While He folds you to His bosom,
Sweetly whisp’ring, “Peace, be still.”

5. He will keep us by His power. This is the meaning of our second text, “Garrisoned
by the power of God through faith unto salvation.” It is a very fine passage. The
apostle has just told us that the inheritance is kept for us up yonder. Now he tells
us we are kept for the inheritance. The inheritance is reserved for you, and you are
preserved for the inheritance. But while the figure of the garrison is the same as in
Philippians, yet it is a different garrison. There it was peace, now it is power. The
garrison of peace is to preserve the city from internal foes; the garrison of power
is to protect it from its outward enemies. The one garrison polices the streets; the
other mans the walls. And it adds to the force of the figure to note that the word
power here in the Greek is dynamite. The garrison is armed with heavenly
artillery. When first the English troops under Lord Kitchener met the vast armies
of the Mahdi, the conquering leader of the fanatical hordes of the Soudan, who
outnumbered them ten to one, they protected their camp by modern artillery while
the Africans came against them with the old-fashioned muskets and rifles. A
hundred thousand strong, that vast array hurled itself upon the little company of
English soldiers and marched to the assault with flying banners, galloping horses,
and splendid enthusiasm. The historian graphically tells how quietly and
confidently the English waited the onset, for they knew that they had power in
their midst before which those legions could not for a moment stand. Suddenly
the Maxim guns began their terrific rattle and like a hailstorm from the heavens a
rain of bullets and shells was poured upon that black host, and they melted like
snow before a summer sun. It was dynamite against mere human courage. God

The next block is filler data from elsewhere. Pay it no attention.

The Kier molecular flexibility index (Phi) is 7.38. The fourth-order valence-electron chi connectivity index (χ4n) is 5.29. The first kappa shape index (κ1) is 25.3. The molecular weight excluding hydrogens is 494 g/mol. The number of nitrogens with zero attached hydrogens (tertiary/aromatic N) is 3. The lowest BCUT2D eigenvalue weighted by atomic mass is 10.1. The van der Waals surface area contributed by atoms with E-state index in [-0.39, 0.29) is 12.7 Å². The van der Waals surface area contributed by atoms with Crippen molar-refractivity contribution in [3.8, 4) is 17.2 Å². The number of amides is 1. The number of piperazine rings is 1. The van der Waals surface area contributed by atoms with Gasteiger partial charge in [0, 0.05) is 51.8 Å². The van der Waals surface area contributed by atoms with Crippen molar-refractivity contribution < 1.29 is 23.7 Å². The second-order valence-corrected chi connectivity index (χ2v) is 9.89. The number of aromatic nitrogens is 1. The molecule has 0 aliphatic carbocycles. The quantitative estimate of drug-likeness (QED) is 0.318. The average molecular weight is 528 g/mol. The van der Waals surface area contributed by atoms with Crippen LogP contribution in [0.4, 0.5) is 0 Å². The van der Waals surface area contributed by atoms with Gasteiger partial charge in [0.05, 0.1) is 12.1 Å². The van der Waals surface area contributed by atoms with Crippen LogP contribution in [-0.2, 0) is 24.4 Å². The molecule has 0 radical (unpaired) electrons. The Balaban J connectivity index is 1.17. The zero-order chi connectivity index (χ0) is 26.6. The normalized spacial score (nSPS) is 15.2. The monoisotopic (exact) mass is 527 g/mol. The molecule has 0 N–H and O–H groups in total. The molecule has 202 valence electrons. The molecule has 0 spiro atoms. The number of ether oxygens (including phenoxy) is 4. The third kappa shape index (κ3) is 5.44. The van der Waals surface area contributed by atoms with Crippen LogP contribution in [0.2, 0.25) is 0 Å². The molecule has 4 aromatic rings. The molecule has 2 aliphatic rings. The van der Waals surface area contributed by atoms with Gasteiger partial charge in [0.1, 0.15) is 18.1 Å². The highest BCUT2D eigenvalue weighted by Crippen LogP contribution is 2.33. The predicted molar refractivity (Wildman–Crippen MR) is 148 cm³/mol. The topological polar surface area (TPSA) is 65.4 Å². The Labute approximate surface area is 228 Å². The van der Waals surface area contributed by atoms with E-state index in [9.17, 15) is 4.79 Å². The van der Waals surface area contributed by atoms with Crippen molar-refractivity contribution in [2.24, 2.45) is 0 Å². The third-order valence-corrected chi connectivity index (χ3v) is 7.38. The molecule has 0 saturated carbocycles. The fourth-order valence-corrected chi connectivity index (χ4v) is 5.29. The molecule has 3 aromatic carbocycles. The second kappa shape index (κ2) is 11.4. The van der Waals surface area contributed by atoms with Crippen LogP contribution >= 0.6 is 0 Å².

has garrisoned us with heavenly dynamite, the power of the Holy Ghost, and, like
the English soldiers, we must have confidence in it, for we are kept by the
dynamite of God through faith. We must count upon His mighty strength and ever
go forth with the battle cry, “Thanks be unto God that always leadeth us in

6. He is able to keep us in the world and from the evil. This was the Master’s prayer
for His disciples. In John xvii. 15, we read, “I pray not that thou shouldest take
them out of the world, but that thou shouldest keep them from the evil.” Here is a
double keeping. Kept from death and sickness and anything that could take us out
of the world, and yet kept from the evil of the world and especially the evil one.
This is a portentous phrase in the original, tou ponero, the Evil One. This is no
abstract evil, but a great personal Devil, the adversary “who walketh about like a
roaring lion, seeking whom he may devour.” But the Lord’s power and the Lord’s
keeping stand between us and his devouring jaws. He is a conquered foe, and we
are to treat him as such and to go forth against him with the prestige of a victor in
the name of his Conqueror, the Lord Jesus Christ. Sometimes he assails us by his
wiles and sometimes by his fiery darts, but with the shield of faith we shall be
able to stand against and quench them both. We must not be too frightened of the
devil. Some people get so afraid of him that they almost fear to let the Lord have
right away in His own meetings. The dread of fanaticism, it is to be feared, has
kept a good many well meaning people from the baptism of the Holy Spirit. Let
us boldly come and take all God has for us and trust Him to keep the counterfeit
away, for if we ask bread, He is not going to give us a stone, and if we ask fish
and really want what He wants, He will not let us have a serpent. In the name of
Jesus and through His precious blood, we shall be safe and kept from the evil one.

7. He is able to keep us from stumbling. Jude says, “Now unto him that is able to
keep us from falling, and to present you faultless before the presence of His glory
with exceeding joy.” The English translation is inadequate. The word falling
means stumbling. Of course, He is able to keep us from being lost, and too many
Christians are content to just get through, if it be by the skin of their teeth. That is
a poor, ignoble ambition. He is able to keep you even from stumbling and to
present you faultless before the presence of His glory with exceeding joy. If He is
able to keep you for one second, He can keep you for thirty-three million seconds,
which means one whole year, and as much longer as you keep trusting Him
moment by moment. Will you rise to a higher ambition and take Him to keep you
even from slipping, and tripping, and stumbling?

8. He is able to keep you from the touch of the adversary. There is a fine promise in